Astra Taylor’s iPhone has a cracked screen. She has bandaged it with clear packing tape and plans to use the phone until it disintegrates. She objects to the planned obsolescence of today’s gadgetry, and to the way the big tech companies pressure customers to upgrade.
Taylor, 36, is a documentary filmmaker, musician and political activist. She’s also an emerging star in the world of technology criticism. She’s not paranoid, but she keeps duct tape over the camera lens on her laptop computer — because, as everyone knows, these gadgets can be taken over by nefarious agents of all kinds.
Taylor is a 21st-century digital dissenter. She’s one of the many technophiles unhappy about the way the tech revolution has played out. Political progressives once embraced the utopian promise of the Internet as a democratizing force, but they’ve been dismayed by the rise of the “surveillance state,” and the near-monopolization of digital platforms by huge corporations.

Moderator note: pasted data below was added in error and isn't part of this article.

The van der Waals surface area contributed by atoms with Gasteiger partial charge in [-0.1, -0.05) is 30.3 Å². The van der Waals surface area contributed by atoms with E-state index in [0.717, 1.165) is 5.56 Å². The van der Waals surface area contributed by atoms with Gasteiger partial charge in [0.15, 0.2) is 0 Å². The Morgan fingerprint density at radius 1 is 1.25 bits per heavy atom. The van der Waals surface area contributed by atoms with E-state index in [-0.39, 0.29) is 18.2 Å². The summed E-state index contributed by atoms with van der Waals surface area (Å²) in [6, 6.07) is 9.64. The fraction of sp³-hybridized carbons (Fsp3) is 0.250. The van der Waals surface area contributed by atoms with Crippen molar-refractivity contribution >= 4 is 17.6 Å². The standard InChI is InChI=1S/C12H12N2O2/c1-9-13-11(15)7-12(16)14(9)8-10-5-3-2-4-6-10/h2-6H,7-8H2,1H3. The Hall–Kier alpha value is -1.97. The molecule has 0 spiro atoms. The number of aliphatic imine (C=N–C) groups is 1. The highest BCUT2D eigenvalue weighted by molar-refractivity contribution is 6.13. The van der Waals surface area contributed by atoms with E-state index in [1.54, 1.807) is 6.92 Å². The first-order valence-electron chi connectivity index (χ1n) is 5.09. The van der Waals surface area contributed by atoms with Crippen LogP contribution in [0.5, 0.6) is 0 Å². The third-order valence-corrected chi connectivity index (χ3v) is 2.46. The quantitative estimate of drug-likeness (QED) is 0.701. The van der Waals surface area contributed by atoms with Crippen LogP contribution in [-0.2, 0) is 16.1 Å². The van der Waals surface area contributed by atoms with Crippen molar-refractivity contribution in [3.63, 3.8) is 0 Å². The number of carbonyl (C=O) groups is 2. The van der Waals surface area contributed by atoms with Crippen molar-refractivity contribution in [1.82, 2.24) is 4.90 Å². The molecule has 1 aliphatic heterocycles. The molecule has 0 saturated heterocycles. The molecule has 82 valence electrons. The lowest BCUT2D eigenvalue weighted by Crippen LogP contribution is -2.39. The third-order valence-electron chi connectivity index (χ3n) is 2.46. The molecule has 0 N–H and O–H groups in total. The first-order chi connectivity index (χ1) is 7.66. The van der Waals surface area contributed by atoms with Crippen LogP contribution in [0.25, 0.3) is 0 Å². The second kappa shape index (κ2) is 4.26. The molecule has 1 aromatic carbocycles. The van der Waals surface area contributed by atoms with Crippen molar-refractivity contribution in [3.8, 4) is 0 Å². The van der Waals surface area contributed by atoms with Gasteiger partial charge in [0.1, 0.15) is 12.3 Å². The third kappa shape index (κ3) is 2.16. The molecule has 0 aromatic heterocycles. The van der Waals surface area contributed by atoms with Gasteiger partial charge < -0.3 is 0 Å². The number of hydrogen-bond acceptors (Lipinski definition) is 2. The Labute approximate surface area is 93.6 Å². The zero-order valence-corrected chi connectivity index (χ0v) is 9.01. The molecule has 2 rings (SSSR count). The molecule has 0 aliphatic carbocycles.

Last month, Taylor and more than 1,000 activists, scholars and techies gathered at the New School in New York City for a conference to talk about reinventing the Internet. They dream of a co-op model: people dealing directly with one another without having to go through a data-sucking corporate hub.
“The powerful definitely do not want us to reboot things, and they will go to great lengths to stop us, and they will use brute force or they will use bureaucracy,” Taylor warned the conferees at the close of the two-day session.